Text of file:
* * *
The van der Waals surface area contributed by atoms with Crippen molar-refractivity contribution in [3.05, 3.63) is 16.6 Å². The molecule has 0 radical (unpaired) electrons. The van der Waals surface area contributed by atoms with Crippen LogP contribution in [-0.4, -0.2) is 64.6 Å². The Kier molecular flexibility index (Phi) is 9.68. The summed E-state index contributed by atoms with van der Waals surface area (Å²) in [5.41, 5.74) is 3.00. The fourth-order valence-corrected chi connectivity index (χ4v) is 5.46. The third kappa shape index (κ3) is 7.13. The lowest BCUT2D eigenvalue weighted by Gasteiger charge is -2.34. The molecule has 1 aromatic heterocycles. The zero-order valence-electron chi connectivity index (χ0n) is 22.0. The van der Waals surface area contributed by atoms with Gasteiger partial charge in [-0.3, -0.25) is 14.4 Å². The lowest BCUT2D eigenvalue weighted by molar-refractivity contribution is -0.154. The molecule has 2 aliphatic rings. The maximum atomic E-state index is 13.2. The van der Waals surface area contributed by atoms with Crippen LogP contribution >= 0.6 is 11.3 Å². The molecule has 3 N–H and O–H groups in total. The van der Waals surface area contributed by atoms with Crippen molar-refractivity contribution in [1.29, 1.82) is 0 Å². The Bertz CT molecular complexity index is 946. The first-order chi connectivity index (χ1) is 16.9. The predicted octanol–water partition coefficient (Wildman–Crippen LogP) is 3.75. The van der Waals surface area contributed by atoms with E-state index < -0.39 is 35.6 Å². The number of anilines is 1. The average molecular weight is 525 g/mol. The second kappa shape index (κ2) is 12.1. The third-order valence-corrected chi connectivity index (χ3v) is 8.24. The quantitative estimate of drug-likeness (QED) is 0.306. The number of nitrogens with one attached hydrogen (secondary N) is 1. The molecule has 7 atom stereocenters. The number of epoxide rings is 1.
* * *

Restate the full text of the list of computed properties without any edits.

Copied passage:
The van der Waals surface area contributed by atoms with Crippen molar-refractivity contribution in [3.05, 3.63) is 16.6 Å². The molecule has 0 radical (unpaired) electrons. The van der Waals surface area contributed by atoms with Crippen LogP contribution in [-0.4, -0.2) is 64.6 Å². The Kier molecular flexibility index (Phi) is 9.68. The summed E-state index contributed by atoms with van der Waals surface area (Å²) in [5.41, 5.74) is 3.00. The fourth-order valence-corrected chi connectivity index (χ4v) is 5.46. The third kappa shape index (κ3) is 7.13. The lowest BCUT2D eigenvalue weighted by Gasteiger charge is -2.34. The molecule has 1 aromatic heterocycles. The zero-order valence-electron chi connectivity index (χ0n) is 22.0. The van der Waals surface area contributed by atoms with Gasteiger partial charge in [-0.3, -0.25) is 14.4 Å². The lowest BCUT2D eigenvalue weighted by molar-refractivity contribution is -0.154. The molecule has 2 aliphatic rings. The maximum atomic E-state index is 13.2. The van der Waals surface area contributed by atoms with Crippen LogP contribution >= 0.6 is 11.3 Å². The molecule has 3 N–H and O–H groups in total. The van der Waals surface area contributed by atoms with Crippen molar-refractivity contribution in [1.29, 1.82) is 0 Å². The Bertz CT molecular complexity index is 946. The first-order chi connectivity index (χ1) is 16.9. The predicted octanol–water partition coefficient (Wildman–Crippen LogP) is 3.75. The van der Waals surface area contributed by atoms with E-state index < -0.39 is 35.6 Å². The number of anilines is 1. The average molecular weight is 525 g/mol. The second kappa shape index (κ2) is 12.1. The third-order valence-corrected chi connectivity index (χ3v) is 8.24. The quantitative estimate of drug-likeness (QED) is 0.306. The number of nitrogens with one attached hydrogen (secondary N) is 1. The molecule has 7 atom stereocenters. The number of epoxide rings is 1.